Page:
Nuclear waste storage plans aren't as safe as we thought, experts warn

'We need to develop a new model for storing nuclear waste,' scientist warns

Anthony Cuthbertson
Monday 27 January 2020 16:59 GMT
Current methods of storing waste from nuclear power plants may be unsafe
Current methods of storing waste from nuclear power plants may be unsafe (Getty Images)

Current planned methods for storing high-level nuclear waste are "severely" unsafe, scientists have warned.

Researchers at Ohio State University discovered that long-term plans to store radioactive waste from nuclear arms production are unsustainable and would result in radioactive materials being released into the environment.

The materials proposed to store the hazardous waste corrode far more quickly than previously thought, researchers write in a study published in scientific journal Nature Materials detailing their findings.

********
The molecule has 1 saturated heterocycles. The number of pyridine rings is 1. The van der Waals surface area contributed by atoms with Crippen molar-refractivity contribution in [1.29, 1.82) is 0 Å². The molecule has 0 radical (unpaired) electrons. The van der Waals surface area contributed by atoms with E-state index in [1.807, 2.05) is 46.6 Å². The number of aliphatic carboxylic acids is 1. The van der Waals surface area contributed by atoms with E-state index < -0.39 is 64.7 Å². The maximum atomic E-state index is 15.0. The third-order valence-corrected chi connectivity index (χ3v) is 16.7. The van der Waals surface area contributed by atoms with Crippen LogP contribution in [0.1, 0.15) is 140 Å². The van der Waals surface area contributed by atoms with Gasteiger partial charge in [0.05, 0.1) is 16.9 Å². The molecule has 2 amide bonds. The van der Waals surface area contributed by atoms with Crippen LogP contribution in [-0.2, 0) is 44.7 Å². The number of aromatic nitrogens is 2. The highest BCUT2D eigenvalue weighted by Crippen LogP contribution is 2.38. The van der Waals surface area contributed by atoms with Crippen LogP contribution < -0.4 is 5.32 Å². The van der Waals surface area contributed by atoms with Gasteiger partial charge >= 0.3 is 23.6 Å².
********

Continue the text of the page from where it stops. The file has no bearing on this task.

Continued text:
"This indicates that the current models may not be sufficient to keep this waste safely stored," said Xiaolei Guo, a deputy director at Ohio State University and lead author of the study.

"It shows that we need to develop a new model for storing nuclear waste."

Most countries currently have no disposal sites for high-level nuclear waste, which can remain radioactive for tens of thousands of years.

Finland has begun work on a long-term repository, while the US is also considering a permanent site in Nevada for its waste.

The storage solution involves mixing the waste with other products to form glass or ceramics, before encasing them inside metallic canisters and burying them deep underground.

Due to changes in the chemistry of the nuclear waste over time, the glass and ceramic materials end up causing "severe" corrosion of the metal canisters.

"In the real-life scenario, the glass or ceramic waste forms would be in close contact with stainless steel canisters," Mr Guo said.

"Under specific conditions, the corrosion of stainless steel will go crazy. It creates a super-aggressive environment that can corrode surrounding materials."

The authors of the study said one solution could be to develop a compatible barrier material to put between the metal and the glass or ceramics in order to prevent the corrosion.

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